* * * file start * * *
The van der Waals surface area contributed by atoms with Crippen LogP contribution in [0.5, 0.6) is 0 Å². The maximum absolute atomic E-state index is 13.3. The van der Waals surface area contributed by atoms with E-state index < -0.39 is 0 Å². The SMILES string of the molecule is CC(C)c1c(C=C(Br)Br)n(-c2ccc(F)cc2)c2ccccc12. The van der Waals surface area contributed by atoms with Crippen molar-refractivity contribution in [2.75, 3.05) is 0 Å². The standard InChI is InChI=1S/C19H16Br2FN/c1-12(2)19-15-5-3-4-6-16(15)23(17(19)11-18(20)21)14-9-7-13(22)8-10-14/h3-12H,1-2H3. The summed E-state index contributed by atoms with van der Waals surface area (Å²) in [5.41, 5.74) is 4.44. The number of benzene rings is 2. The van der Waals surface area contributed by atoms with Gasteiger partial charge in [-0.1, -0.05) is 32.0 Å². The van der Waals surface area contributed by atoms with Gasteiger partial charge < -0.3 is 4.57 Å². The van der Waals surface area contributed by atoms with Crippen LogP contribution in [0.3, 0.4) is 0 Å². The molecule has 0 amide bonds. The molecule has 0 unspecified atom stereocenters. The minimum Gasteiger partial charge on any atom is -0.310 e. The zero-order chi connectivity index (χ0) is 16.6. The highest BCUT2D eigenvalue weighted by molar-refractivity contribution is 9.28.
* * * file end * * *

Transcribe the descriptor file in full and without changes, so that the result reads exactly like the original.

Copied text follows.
The van der Waals surface area contributed by atoms with Crippen LogP contribution in [0.5, 0.6) is 0 Å². The maximum absolute atomic E-state index is 13.3. The van der Waals surface area contributed by atoms with E-state index < -0.39 is 0 Å². The SMILES string of the molecule is CC(C)c1c(C=C(Br)Br)n(-c2ccc(F)cc2)c2ccccc12. The van der Waals surface area contributed by atoms with Crippen molar-refractivity contribution in [2.75, 3.05) is 0 Å². The standard InChI is InChI=1S/C19H16Br2FN/c1-12(2)19-15-5-3-4-6-16(15)23(17(19)11-18(20)21)14-9-7-13(22)8-10-14/h3-12H,1-2H3. The summed E-state index contributed by atoms with van der Waals surface area (Å²) in [5.41, 5.74) is 4.44. The number of benzene rings is 2. The van der Waals surface area contributed by atoms with Gasteiger partial charge in [-0.1, -0.05) is 32.0 Å². The van der Waals surface area contributed by atoms with Gasteiger partial charge < -0.3 is 4.57 Å². The van der Waals surface area contributed by atoms with Crippen LogP contribution in [0.3, 0.4) is 0 Å². The molecule has 0 amide bonds. The molecule has 0 unspecified atom stereocenters. The minimum Gasteiger partial charge on any atom is -0.310 e. The zero-order chi connectivity index (χ0) is 16.6. The highest BCUT2D eigenvalue weighted by molar-refractivity contribution is 9.28.